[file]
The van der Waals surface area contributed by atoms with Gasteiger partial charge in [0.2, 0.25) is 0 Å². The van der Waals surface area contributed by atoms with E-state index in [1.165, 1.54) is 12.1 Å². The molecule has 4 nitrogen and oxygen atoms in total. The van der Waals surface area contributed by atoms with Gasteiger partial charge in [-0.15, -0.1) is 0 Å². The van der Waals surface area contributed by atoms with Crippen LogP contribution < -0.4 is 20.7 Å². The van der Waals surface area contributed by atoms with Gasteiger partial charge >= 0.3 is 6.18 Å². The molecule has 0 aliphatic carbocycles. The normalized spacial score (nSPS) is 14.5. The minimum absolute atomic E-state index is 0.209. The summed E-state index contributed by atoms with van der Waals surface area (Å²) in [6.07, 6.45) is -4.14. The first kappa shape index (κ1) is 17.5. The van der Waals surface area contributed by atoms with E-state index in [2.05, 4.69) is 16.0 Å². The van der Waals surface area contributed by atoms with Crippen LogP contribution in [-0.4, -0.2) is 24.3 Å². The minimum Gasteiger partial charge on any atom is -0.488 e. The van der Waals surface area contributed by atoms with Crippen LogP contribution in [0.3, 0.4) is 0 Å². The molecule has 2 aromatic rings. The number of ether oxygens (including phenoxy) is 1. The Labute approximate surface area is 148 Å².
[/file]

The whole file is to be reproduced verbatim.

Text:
The van der Waals surface area contributed by atoms with Gasteiger partial charge in [0.2, 0.25) is 0 Å². The van der Waals surface area contributed by atoms with E-state index in [1.165, 1.54) is 12.1 Å². The molecule has 4 nitrogen and oxygen atoms in total. The van der Waals surface area contributed by atoms with Gasteiger partial charge in [-0.15, -0.1) is 0 Å². The van der Waals surface area contributed by atoms with Crippen LogP contribution < -0.4 is 20.7 Å². The van der Waals surface area contributed by atoms with Gasteiger partial charge >= 0.3 is 6.18 Å². The molecule has 0 aliphatic carbocycles. The normalized spacial score (nSPS) is 14.5. The minimum absolute atomic E-state index is 0.209. The summed E-state index contributed by atoms with van der Waals surface area (Å²) in [6.07, 6.45) is -4.14. The first kappa shape index (κ1) is 17.5. The van der Waals surface area contributed by atoms with E-state index in [2.05, 4.69) is 16.0 Å². The van der Waals surface area contributed by atoms with Crippen LogP contribution in [-0.4, -0.2) is 24.3 Å². The minimum Gasteiger partial charge on any atom is -0.488 e. The van der Waals surface area contributed by atoms with Crippen LogP contribution in [0.3, 0.4) is 0 Å². The molecule has 2 aromatic rings. The number of ether oxygens (including phenoxy) is 1. The Labute approximate surface area is 148 Å².